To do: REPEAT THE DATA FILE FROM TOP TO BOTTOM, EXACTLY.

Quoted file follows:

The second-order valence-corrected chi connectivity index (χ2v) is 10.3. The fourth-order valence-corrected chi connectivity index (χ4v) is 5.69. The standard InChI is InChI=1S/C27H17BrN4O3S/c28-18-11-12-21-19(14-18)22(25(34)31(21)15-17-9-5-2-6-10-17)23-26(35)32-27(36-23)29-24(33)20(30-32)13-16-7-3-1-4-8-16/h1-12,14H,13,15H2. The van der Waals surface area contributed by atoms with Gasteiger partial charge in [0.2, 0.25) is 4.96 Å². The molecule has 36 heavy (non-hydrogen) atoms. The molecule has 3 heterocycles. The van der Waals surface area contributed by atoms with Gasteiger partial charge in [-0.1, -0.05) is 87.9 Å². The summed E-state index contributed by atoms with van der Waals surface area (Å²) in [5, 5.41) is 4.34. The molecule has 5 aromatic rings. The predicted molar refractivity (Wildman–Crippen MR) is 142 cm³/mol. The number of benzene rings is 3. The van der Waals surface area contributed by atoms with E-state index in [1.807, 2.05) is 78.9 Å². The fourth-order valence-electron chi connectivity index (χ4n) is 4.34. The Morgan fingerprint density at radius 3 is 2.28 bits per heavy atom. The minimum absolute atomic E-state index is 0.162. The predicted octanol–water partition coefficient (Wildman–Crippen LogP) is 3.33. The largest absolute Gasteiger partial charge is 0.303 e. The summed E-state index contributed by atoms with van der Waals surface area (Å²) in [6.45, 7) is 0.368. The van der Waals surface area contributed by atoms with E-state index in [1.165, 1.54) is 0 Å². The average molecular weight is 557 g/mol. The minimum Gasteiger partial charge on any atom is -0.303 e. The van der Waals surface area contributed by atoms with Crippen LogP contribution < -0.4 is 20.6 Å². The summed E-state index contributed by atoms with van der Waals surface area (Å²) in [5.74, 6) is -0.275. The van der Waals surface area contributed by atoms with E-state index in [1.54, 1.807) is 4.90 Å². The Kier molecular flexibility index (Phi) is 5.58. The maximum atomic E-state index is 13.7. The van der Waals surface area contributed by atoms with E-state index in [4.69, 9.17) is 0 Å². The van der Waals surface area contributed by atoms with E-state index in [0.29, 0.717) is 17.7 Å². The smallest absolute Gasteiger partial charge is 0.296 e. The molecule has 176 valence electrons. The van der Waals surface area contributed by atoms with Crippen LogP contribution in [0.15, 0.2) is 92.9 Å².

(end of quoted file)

The second-order valence-corrected chi connectivity index (χ2v) is 10.3. The fourth-order valence-corrected chi connectivity index (χ4v) is 5.69. The standard InChI is InChI=1S/C27H17BrN4O3S/c28-18-11-12-21-19(14-18)22(25(34)31(21)15-17-9-5-2-6-10-17)23-26(35)32-27(36-23)29-24(33)20(30-32)13-16-7-3-1-4-8-16/h1-12,14H,13,15H2. The van der Waals surface area contributed by atoms with Gasteiger partial charge in [0.2, 0.25) is 4.96 Å². The molecule has 36 heavy (non-hydrogen) atoms. The molecule has 3 heterocycles. The van der Waals surface area contributed by atoms with Gasteiger partial charge in [-0.1, -0.05) is 87.9 Å². The summed E-state index contributed by atoms with van der Waals surface area (Å²) in [5, 5.41) is 4.34. The molecule has 5 aromatic rings. The predicted molar refractivity (Wildman–Crippen MR) is 142 cm³/mol. The number of benzene rings is 3. The van der Waals surface area contributed by atoms with E-state index in [1.807, 2.05) is 78.9 Å². The fourth-order valence-electron chi connectivity index (χ4n) is 4.34. The Morgan fingerprint density at radius 3 is 2.28 bits per heavy atom. The minimum absolute atomic E-state index is 0.162. The predicted octanol–water partition coefficient (Wildman–Crippen LogP) is 3.33. The largest absolute Gasteiger partial charge is 0.303 e. The summed E-state index contributed by atoms with van der Waals surface area (Å²) in [6.45, 7) is 0.368. The van der Waals surface area contributed by atoms with E-state index in [1.165, 1.54) is 0 Å². The average molecular weight is 557 g/mol. The minimum Gasteiger partial charge on any atom is -0.303 e. The van der Waals surface area contributed by atoms with Crippen LogP contribution < -0.4 is 20.6 Å². The summed E-state index contributed by atoms with van der Waals surface area (Å²) in [5.74, 6) is -0.275. The van der Waals surface area contributed by atoms with E-state index in [1.54, 1.807) is 4.90 Å². The Kier molecular flexibility index (Phi) is 5.58. The maximum atomic E-state index is 13.7. The van der Waals surface area contributed by atoms with E-state index in [4.69, 9.17) is 0 Å². The van der Waals surface area contributed by atoms with E-state index in [0.29, 0.717) is 17.7 Å². The smallest absolute Gasteiger partial charge is 0.296 e. The molecule has 176 valence electrons. The van der Waals surface area contributed by atoms with Crippen LogP contribution in [0.15, 0.2) is 92.9 Å².